He was the master of mainstream rock songwriting with heart and brains, with a back catalogue that rang through the ages
Tom Petty on stage at the Isle of Wight festival in 2012 Photograph: Jonathan Hordle/REX/Shutterstock
When Tom Petty And The Heartbreakers first emerged, they cut anomalous, even anachronistic figures in US rock. It was 1976, the year of The Eagles’ Hotel California and Peter Frampton’s Frampton Comes Alive!: not, on the surface, the ideal time to launch a band audibly obsessed with smart, snappy 60s pop, whose big idea appeared to be fusing the 12-string jangle of The Byrds with the tough swagger of the mid-60s Rolling Stones.
Their eponymous debut album more or less sank without trace in America. The best they could hope for seemed to be sort of the cult success afforded the Flamin’ Groovies, another Californian band who cleaved to the then-unfashionable belief that rock had reached a pinnacle between 1965 and 1966: like The Flamin’ Groovies, The Heartbreakers initially attracted more interest in the UK than at home.
But as it turned out, the closing track on their debut album, American Girl, was just the first of a string of songs that demonstrated Petty’s ability both to tap into something fundamental and undeniable at the heart of US rock and to write melodies that sounded timeless and instantly familiar: Don’t Do Me Like That, You Got Lucky, Here Comes My Girl, Don’t Come Around Here No More, I Won’t Back Down, Free Fallin’.
Indeed, so timeless and familiar were his melodies that other artists kept subconsciously stealing them: The Strokes’ Last Nite bore a striking resemblance to American Girl; The Red Hot Chili Peppers’ Dani California seemed a lot like Petty’s 1993 single Mary Jane’s Last Dance; two years ago Petty and co-composer Jeff Lynne were given a cut of the songwriting royalties for Sam Smith’s Stay With Me, thanks to the latter song’s closeness to I Won’t Back Down.
Petty was always blithe and generous about other artists borrowing from him. On the one hand, he could afford to be. By the time of his death, he’d sold something like 80m albums and had long been part of the rock aristocracy, palling around with the kind of artists who had inspired him as a kid: by 1986, Petty And The Heartbreakers were touring as Bob Dylan’s backing band; the following year, he formed The Travelling Wilburys with Lynne, Dylan, George Harrison and Roy Orbison.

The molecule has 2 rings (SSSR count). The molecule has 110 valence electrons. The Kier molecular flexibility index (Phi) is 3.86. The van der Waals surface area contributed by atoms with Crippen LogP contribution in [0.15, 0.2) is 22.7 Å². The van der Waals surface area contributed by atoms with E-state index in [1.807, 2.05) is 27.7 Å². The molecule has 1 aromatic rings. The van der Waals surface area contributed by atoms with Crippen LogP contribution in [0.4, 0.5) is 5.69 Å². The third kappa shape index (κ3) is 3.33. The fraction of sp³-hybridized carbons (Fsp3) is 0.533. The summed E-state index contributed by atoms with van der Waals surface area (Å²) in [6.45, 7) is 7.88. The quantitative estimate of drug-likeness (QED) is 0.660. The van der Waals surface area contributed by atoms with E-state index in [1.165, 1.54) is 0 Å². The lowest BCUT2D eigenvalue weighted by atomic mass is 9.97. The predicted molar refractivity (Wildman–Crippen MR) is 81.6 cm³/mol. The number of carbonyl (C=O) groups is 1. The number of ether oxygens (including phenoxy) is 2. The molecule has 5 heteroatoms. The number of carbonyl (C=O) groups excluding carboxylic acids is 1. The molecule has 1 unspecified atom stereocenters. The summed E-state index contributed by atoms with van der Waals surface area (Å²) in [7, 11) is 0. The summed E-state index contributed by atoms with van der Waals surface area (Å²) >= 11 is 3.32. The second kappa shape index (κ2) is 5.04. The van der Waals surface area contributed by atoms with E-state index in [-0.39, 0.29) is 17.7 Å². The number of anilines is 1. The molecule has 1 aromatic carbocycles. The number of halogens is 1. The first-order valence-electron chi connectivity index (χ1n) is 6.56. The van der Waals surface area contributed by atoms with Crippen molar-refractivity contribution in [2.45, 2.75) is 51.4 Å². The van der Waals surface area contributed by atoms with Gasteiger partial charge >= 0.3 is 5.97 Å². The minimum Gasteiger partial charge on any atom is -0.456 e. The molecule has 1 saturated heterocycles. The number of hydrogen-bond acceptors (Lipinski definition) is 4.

But perhaps his generosity had less to do with his vast success than the sense that Petty was a music fan as much as he was a musician, aware that the style that had made him successful was based at least in part on borrowing and paying homage, smartly synthesizing the sound of artists he loved into something entirely his own.
By his own account, the appearance of the Beatles on The Ed Sullivan Show had illuminated a troubled childhood in Gainesville, Florida: for an artist whose lyrical themes tended towards the blue-collar, he was a dreamy, artistic child, something his violent father found difficult to accept. His first attempt as stardom was with the Southern rock-oriented Mudcrutch, who signed to Leon Russell’s label Shelter in 1974, but fell apart after releasing a solitary single.
The sense that Petty thought misfortune, rather than artistic failings, had unfairly scuppered Mudcrutch’s chances was evident in his decision to reform the band in 2007, finally recording a debut album of charming, loose country rock at odds with the sound he and two other former Mudcrutch members pursued in the Heartbreakers.
Heartbreakers’ songs were tight and taut. They weren’t punk by any stretch of the imagination, but they shared the Ramones’ penchant for snappy brevity: like the latter’s eponymous debut, the Heartbreakers’ first two albums were both under half an hour long; their most successful, 1979’s peerless Damn The Torpedoes, relatively indulgent at 36 minutes. It went triple platinum in the US and made Petty a star, big enough not just to wage war with his record company over the inflated price at which they planned to sell his albums, but to win (always a savvy operator, Petty was later one of the first artists ever to release a single as a free download, much to his record label’s fury).
The Heartbreakers floundered in the mid-80s – the slick Dave Stewart production of 1985’s Southern Accents didn’t really suit them; 1987’s Let Me Up (I’ve Had Enough) was a bit of a mess – and Petty spent time on his solo projects: his first album without the band, Full Moon Fever, was a masterclass in mainstream rock songwriting with heart and brains. That, rather than musical innovation, or constant eclectic shapeshifting, was Tom Petty’s métier: his songwriting was still as potent as ever on 2014’s Hypnotic Eye.
It seemed somehow telling that the artists who led the tributes to him after his death was announced weren’t his peers and contemporaries, but musicians from generations after his: Ryan Adams, members of Vampire Weekend and Kings Of Leon. If you wanted proof of the way Petty’s music rang down the ages, untroubled by the vagaries of fashion, there it was.